The N.L. Fish Pricing System is Broken

Not only did the FFAW-Unifor come out on the losing end of the snow crab tie-up, the union has nothing to save face.

The local labour movement would be ashamed, if its back wasn’t already turned on the fishery.

Premier Andrew Furey shared a picture on his Twitter account on May 19th to mark the agreement to start the 2023 snow crab fishery at $2.20/pound — the same price set by the price-setting panel on April 6th — 43 days earlier.

I’m not sure which was more shocking: the $2.20/pound ultimately agreed to, or the fact the premier was so eager to have his picture taken near it.

Furey should have dove behind his desk, but then he has come across as politically tone deaf when it comes to the inshore fishery.

“People can’t fish at $2.20,” the FFAW’s Greg Pretty said in early April when the panel handed down the price and the colossal crab crisis was upon us.

“There are no economic arguments that can be made to pursue a fishery at this price ($2.20/pound),” he said. “When it comes to dollars and cents, this catastrophe rivals the cod moratorium.”

The FFAW executive had already surrendered leadership control of the tie-up to Bay Bulls fisherman Jason Sullivan, who wasn’t fit in their eyes to serve as official president (but with the $2.20 swallowed he’s once again dead to Hamilton Avenue).

And then Pretty and Jason Spingle stood shoulder to shoulder with the premier and Association of Seafood Producers (ASP) on May 19th — proud as peacocks — that people can actually fish for $2.20.

Strikes are illegal in the inshore fishery and tie-ups are not — although either way workers are off the job and not getting paid.

The union said the agreement was made “on the stipulation” that the premier publicly commit to revamping final-offer selection.

Only the premier said that was not a stipulation at all, although Furey added he’s still committed to it.

That’s like the union saying provincial Fisheries Minister Derrick Bragg had agreed to outside buyers for lobster for the 2023 season and then the minister saying he didn’t.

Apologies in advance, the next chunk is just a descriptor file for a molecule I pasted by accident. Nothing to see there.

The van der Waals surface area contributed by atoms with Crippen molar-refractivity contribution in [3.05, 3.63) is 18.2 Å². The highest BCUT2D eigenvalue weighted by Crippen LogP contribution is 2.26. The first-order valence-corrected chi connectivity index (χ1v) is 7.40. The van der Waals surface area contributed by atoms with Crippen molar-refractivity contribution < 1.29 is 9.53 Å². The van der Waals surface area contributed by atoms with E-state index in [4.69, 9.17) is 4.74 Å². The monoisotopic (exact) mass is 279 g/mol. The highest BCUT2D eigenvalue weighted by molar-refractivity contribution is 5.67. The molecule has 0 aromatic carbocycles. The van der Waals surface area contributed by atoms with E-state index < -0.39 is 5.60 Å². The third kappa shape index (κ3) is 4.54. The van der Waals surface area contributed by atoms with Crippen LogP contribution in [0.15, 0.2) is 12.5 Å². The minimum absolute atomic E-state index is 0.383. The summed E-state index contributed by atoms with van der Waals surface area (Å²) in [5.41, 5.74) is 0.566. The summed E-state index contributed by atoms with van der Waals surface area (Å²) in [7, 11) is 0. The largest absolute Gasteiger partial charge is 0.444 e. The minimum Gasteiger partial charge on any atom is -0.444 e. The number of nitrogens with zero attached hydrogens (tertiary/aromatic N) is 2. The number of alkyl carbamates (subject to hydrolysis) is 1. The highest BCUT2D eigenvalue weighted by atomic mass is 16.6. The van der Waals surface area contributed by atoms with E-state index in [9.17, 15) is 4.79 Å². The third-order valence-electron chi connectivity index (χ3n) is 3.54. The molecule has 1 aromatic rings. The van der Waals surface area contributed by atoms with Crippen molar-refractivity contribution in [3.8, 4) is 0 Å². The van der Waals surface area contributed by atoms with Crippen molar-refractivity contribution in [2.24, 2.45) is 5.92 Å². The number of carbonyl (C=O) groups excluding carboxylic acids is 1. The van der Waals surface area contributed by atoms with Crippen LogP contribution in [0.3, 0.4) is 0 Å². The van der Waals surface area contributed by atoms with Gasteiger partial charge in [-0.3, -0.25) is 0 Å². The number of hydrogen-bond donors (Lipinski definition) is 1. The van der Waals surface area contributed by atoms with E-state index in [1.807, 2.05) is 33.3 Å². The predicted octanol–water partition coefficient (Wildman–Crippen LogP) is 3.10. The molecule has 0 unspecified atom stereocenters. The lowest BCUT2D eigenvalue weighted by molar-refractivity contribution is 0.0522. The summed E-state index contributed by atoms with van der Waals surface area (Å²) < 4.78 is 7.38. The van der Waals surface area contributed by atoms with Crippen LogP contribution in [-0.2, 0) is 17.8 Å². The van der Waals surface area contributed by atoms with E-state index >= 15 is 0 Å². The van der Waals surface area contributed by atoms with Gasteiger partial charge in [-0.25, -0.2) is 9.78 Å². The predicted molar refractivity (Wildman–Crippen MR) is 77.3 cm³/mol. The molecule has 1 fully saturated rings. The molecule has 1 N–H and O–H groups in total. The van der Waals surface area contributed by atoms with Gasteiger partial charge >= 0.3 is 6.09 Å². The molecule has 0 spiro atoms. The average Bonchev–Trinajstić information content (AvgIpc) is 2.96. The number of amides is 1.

One of the positives from the tie-up is the recognition by the premier that 2022’s three-month review of this province’s fish price-setting system didn’t do the job/was a joke and he’s committed to change.

The premier also said that both the FFAW and ASP declined changes to the pricing system last year when enterprise owners refused to fish for panel prices and processors refused to buy.

To listen to the FFAW/Pretty, the system only broke this year.

Two weeks after the tie-up ended and Quin-Sea/Royal Greenland is reportedly still not buying from the under-40 fleet and the FFAW executive hasn’t opened its mouth.

The union cannot represent small boats and plant workers (and every other fishery sector) at the same time. The tie-up made that clear.

The tie-up could also go down as the biggest loss for a labour union in decades, with zero ground gained for workers.

The FFAW executive did not call the shots with its members during the tie-up and the union lost credibility to negotiate fish prices for the inshore fleet.

While the market is the market, the government-controlled system of fish pricing here in Newfoundland and Labrador can not deliver a fair-market share to the inshore fleet and the FFAW can not be trusted to lead the charge for change.

The union lost its way long ago and the broken system is a result of exactly that.

What to do with the FFAW?

Leave it be. Licensed inshore enterprise owners should join SEA-NL in droves. The time has come for the inshore fleet to rise.


Ryan Cleary,
Executive Director, SEA-NL


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